Environmentalists Challenge Easing of Salmon Protectionsby Erik Robinson, Staff Writer
The Columbian, May 28, 2004
Environmental groups are challenging the Bush administration's decision to ease salmon-protection guidelines before allowing logging to take place in national forests of Western Washington, Oregon and Northern California.
The lawsuit, filed Thursday in U.S. District Court in Seattle, represents the latest move in a long-running debate over timber harvesting on the so-called spotted owl forests of the Pacific Northwest.
The Bush administration earlier this year amended the landmark Northwest Forest Plan of 1994 to "clarify" a key aspect of the plan's environmental constraints to logging.
The lawsuit claims the government violated the National Environmental Policy Act and Administrative Procedures Act in amending the forest plan's standard and guidelines.
At issue is the interpretation of the Aquatic Conservation Strategy, hailed by conservation groups as a landmark initiative to protect salmon habitat on federal land.
In a 1998 lawsuit, the Pacific Coast Federation of Fishermen's Associations and other conservation groups cited the ACS when it argued a series of timber sales would harm the habitat of the endangered Umpqua cutthroat trout.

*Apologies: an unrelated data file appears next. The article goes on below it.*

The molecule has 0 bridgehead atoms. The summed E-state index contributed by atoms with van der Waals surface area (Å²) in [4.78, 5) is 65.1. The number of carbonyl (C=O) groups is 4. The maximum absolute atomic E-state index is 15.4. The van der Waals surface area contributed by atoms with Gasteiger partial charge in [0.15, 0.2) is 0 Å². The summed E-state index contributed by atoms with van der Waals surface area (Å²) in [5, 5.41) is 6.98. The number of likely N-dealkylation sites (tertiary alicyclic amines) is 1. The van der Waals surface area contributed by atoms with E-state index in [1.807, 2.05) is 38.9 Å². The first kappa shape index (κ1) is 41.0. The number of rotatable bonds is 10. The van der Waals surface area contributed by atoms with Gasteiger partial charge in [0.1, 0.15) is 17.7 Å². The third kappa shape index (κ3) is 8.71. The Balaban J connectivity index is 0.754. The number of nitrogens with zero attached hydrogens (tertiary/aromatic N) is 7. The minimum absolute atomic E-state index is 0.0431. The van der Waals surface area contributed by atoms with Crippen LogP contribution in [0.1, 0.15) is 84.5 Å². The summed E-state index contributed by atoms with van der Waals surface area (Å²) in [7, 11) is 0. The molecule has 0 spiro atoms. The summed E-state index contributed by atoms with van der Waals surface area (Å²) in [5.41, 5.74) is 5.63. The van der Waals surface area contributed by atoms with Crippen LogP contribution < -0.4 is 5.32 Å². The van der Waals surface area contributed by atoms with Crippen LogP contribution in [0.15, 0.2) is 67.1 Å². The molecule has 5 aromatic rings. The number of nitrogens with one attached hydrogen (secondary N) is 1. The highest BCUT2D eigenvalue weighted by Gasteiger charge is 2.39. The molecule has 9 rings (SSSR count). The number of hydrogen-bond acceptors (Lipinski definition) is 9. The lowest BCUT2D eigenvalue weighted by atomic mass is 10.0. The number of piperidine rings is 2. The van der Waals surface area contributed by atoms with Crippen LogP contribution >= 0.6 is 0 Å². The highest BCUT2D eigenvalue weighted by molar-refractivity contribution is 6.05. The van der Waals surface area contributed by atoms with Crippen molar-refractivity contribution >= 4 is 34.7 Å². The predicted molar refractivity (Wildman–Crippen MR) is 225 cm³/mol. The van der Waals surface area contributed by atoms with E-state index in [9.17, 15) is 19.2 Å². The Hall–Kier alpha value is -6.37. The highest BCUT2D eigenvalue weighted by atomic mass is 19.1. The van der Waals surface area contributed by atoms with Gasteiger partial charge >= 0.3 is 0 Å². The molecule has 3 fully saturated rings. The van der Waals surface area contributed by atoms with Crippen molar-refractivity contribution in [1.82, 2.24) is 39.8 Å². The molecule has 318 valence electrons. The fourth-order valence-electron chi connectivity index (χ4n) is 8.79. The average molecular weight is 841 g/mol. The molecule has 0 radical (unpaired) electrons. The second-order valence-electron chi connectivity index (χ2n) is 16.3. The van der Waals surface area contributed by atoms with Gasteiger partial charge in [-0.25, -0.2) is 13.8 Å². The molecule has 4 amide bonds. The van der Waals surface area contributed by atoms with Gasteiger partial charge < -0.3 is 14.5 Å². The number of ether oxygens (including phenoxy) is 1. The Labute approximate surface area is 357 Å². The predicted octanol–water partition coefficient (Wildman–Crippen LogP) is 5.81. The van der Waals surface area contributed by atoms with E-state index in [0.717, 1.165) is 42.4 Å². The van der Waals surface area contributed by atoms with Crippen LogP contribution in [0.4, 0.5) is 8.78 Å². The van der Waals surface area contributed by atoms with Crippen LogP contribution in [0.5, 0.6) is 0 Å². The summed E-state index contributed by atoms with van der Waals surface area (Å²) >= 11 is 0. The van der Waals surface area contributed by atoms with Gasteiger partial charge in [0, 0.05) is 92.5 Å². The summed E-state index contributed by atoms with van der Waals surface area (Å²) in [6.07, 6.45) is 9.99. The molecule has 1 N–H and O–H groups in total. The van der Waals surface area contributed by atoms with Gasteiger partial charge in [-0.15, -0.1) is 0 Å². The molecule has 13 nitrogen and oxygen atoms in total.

U.S. District Judge Barbara Rothstein agreed, rebuking the National Marine Fisheries Service for allowing timber sales that created short-term harm to the cutthroat's habitat.
The fisheries service, which enforces the Endangered Species Act, assumed the Forest Service and Bureau of Land Management would follow the objectives of the Aquatic Conservation Strategy when it decided the sales wouldn't wipe out the Umpqua cutthroat.
Rothstein ruled that if NMFS intended to rely on the strategy, the government had to apply it to every timber sale, trail project or culvert replacement where stream habitat is likely to be harmed.
With the listing of other salmon species as threatened or endangered, Rothstein's ruling eventually tied up timber sales across the Northwest.
The Bush administration argued the strategy was never intended to be interpreted so broadly, so the administration amended it.
Now, the forest plan states that the ACS is intended to be interpreted only at a broad watershed scale effectively disregarding effects deemed to be "short term" in nature and affecting only a small stream.
"We still do a cumulative effects analysis on any project we do," said Rex Holloway, a Forest Service spokesman in Portland.
"The administration is defying the science and the law to do the bidding of the timber industry," countered Patti Goldman, attorney for Earthjustice, which brought the suit on behalf of 10 Northwest environmental groups. "It's bad science; it's bad law; and it's bad policy."
learn more on topics covered in the film
see the video
read the script
learn the songs